Earth. Tolkien

fans need to drop in the town of Matamata, the home of the Hobbiton Movie Set, for a two-hour tour of some Lord of the Rings and The Hobbit recording locations. In Rotorua, explore the Treetops Lodge & Estate, before a twilight walk at the Redwoods Treewalk Rotorua.Champagne Swimming pool, a geothermal pool in Rotorua DAY 4: Rotorua is one of the North Island’s greatest tourist hubs, and there’s a lot to do here when it pertains to< a href=https://www.islands.com/5-honeymoon-destinations-for-adventurous-couples > experience and Maori culture. Discover the Maori– the native individuals of New Zealand– at the Mitai Maori Village, go whitewater rafting on the Kaituna River, or take in

the area’s geothermal mud swimming pools in Kuirau Park.Gondolas at Skyline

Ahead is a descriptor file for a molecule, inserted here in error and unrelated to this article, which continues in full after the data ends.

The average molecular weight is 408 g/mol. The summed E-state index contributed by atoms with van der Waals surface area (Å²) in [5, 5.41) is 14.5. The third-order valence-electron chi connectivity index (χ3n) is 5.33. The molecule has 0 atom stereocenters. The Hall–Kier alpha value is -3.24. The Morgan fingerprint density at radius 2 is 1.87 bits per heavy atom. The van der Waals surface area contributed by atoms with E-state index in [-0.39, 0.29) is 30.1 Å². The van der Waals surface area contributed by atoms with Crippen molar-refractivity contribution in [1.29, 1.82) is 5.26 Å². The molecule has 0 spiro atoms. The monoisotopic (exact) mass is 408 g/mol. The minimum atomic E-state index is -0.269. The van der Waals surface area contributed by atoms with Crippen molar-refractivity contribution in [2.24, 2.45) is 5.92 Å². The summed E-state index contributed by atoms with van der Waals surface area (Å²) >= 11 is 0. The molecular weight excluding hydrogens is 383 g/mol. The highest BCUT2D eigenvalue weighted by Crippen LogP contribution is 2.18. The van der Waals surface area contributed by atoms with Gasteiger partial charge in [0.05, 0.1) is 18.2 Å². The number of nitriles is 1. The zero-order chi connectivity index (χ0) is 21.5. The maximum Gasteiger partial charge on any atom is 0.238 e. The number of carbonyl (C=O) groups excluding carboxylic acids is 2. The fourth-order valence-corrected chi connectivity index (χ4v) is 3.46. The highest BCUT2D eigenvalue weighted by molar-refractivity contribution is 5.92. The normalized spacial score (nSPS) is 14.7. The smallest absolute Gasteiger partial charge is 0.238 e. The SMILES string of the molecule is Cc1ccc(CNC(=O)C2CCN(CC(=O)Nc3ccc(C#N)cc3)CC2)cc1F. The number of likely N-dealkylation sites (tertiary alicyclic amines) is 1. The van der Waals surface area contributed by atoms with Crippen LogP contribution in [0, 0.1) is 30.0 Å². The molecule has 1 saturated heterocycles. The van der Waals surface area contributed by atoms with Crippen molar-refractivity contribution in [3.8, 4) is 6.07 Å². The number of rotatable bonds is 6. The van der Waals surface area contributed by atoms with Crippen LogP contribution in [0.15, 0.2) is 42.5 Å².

postcard-worthy city: take a gondola flight at Horizon


, stick around over supper at Rata( or get a burger at the incredibly popular Fergburger), and sip nightcaps at Little Blackwood. Queenstown is popular with backpackers, so there are plenty budget and hostel options, as well as numerous surrounding guesthouses. For something more upscale, the city’s grande dame is Eichardt’s Private Hotel, which holds court over the lake.DAY 6: Queenstown is the entrance to Fiordland, the country’s rugged, Southern Alps-lined southwest corner. No journey to New Zealand is total without a visit to Fiordland’s crown jewel, Milford Sound.(Rudyard Kipling when called it the 8th wonder of the world.)You can drive to Milford Sound from Queenstown, however it will be a long day, with at least eight round-trip hours in the car and lots of white-knuckle mountain passes. Other choices: Schedule a coach trip, or spring

for a helicopter or